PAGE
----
The Ministry of Agriculture and Fisheries will be spending some $39 million on marketing, training and rehabilitation initiatives in the fisheries sector this year.
Through resources from the Fisheries Management and Development Fund, some $22 million will be allocated to undertake a marketing and promotion drive, training and capacity building of fish-farmer groups.
Additionally, $17 million will go towards rehabilitating the hatchery/nursery facility at the aquaculture branch to provide quality seed stock for the industry. “We will be creating the space for our aquaculture industry by ensuring that only wholesome fish products are imported into this country,” portfolio Minister, Roger Clarke stated in his budget presentation recently.
These measures are part of a comprehensive revitalisation plan for the sector, developed by the Ministry in conjunction with the Food and Agriculture Organization (FAO), and in full consultation with stakeholders. It calls for aggressive marketing and promotion of aquaculture products and by-products, organization of fish farmers into viable clusters, and training of farmers.
According to the Minister, there must be a renewed thrust at reviving the sector, including the aquaculture subsector, which in the last five years, has experienced an almost 50 per cent decline, due to the exit of Aquaculture Jamaica Limited from the export market, increased costs of inputs, threats from cheaper imports and praedial larceny.
He expressed concern about the alarming rate of depletion of fisheries resources, with recent scientific data revealing that Jamaica’s most productive fishing ground, the Pedro Bank, is in a serious state of over-exploitation. “This is due largely to our unsustainable fishing practices – dynamiting, use of small diametre mesh sizes for traps and nets, and spear fishing at night among other things,” he stated.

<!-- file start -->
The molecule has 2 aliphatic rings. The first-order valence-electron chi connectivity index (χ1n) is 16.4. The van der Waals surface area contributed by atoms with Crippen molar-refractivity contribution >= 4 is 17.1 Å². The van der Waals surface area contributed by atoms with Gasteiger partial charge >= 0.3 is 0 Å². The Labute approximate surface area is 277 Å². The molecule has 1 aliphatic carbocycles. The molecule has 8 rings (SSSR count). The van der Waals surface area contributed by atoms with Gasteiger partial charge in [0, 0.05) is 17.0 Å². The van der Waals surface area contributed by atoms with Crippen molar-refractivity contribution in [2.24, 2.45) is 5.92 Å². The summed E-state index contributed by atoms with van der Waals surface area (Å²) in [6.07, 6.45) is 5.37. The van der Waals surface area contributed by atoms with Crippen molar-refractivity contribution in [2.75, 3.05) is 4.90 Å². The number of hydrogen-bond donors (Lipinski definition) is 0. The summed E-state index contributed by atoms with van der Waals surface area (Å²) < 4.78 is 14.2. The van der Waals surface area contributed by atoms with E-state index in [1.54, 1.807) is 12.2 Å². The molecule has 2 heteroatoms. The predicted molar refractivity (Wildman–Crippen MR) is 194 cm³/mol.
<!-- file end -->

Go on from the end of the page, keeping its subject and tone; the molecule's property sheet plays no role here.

He said measures to protect the industry will be intensified including enforcement activities relating to mesh size, the closed season on lobster and conch, the ban on spear fishing at night and dynamiting, as well as fishing in the protected areas.
A part of the effort, the Minister stated his intention to bring the new fisheries bill to Parliament this legislative year, which will provide a comprehensive legal framework for the sustainable management of fisheries in keeping with international standards. A critical provision of this new bill, he said, is the significant increase in fines for breaches, “as our own fisherman experience when they run afoul of the law in countries such as Colombia, Mexico and Honduras”.
He said further that the Ministry intends to impose an indefinite closed season on sea cucumber fishing until a proper management regime is put in place. “Additionally, we will ban shark fining, promulgate regulations for the harvesting of marine crab, ban pair trawling, as well as, beach seine in certain areas,” he said.
It is also being proposed to extend the cess levied on conch exports under the Conch Export Levy Act to lobster exports. The move, the Minister said, will provide resources for the conservation and management of the marine resources.
Even while unsustainable practices are being curtailed, responsible alternatives are being promoted, including the exploitation of under-utilized and un-utilized species such as diamond back squid and the pelagic species such as tunas, dolphin fish, sword fish and king fish.
As it relates to efforts to protect and replenish the fish stock, Minister Clarke informed that some $25 million has been allocated in the 2012/13 budget to complete the installation of two echo-reef systems in Montego Bay, St. James and Bluefields, Westmoreland, as a means of enhancing the fish population in these areas.
The project was started under the Canadian International Development Agency (CIDA)-funded Improving Jamaica Agricultural Productivity Project (IJAP), but the funding was exhausted before the project was completed.
Minister Clarke said that already “we are seeing an increase in the population of fish in the project areas”.
By Tracey Thompson